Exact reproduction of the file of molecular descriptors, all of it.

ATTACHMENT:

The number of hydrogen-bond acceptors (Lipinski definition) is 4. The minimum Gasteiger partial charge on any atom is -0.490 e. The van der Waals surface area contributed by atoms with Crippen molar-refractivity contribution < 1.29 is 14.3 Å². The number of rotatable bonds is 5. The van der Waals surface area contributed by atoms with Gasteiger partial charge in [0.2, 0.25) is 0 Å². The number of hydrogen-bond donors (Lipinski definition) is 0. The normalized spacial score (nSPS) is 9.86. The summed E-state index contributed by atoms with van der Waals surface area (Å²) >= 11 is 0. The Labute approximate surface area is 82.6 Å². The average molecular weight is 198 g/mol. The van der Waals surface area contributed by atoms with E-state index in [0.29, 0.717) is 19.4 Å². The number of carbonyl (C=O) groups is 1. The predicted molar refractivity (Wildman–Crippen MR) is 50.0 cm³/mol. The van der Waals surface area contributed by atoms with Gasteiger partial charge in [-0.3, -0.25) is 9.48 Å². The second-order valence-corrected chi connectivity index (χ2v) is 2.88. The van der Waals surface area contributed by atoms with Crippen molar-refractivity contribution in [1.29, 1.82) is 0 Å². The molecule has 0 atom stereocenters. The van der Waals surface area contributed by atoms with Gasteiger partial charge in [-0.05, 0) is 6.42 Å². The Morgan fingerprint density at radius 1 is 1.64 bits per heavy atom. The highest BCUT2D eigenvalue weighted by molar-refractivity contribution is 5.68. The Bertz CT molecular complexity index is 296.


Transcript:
The number of hydrogen-bond acceptors (Lipinski definition) is 4. The minimum Gasteiger partial charge on any atom is -0.490 e. The van der Waals surface area contributed by atoms with Crippen molar-refractivity contribution < 1.29 is 14.3 Å². The number of rotatable bonds is 5. The van der Waals surface area contributed by atoms with Gasteiger partial charge in [0.2, 0.25) is 0 Å². The number of hydrogen-bond donors (Lipinski definition) is 0. The normalized spacial score (nSPS) is 9.86. The summed E-state index contributed by atoms with van der Waals surface area (Å²) >= 11 is 0. The Labute approximate surface area is 82.6 Å². The average molecular weight is 198 g/mol. The van der Waals surface area contributed by atoms with E-state index in [0.29, 0.717) is 19.4 Å². The number of carbonyl (C=O) groups is 1. The predicted molar refractivity (Wildman–Crippen MR) is 50.0 cm³/mol. The van der Waals surface area contributed by atoms with Gasteiger partial charge in [-0.3, -0.25) is 9.48 Å². The second-order valence-corrected chi connectivity index (χ2v) is 2.88. The van der Waals surface area contributed by atoms with Crippen molar-refractivity contribution in [1.29, 1.82) is 0 Å². The molecule has 0 atom stereocenters. The van der Waals surface area contributed by atoms with Gasteiger partial charge in [-0.05, 0) is 6.42 Å². The Morgan fingerprint density at radius 1 is 1.64 bits per heavy atom. The highest BCUT2D eigenvalue weighted by molar-refractivity contribution is 5.68. The Bertz CT molecular complexity index is 296.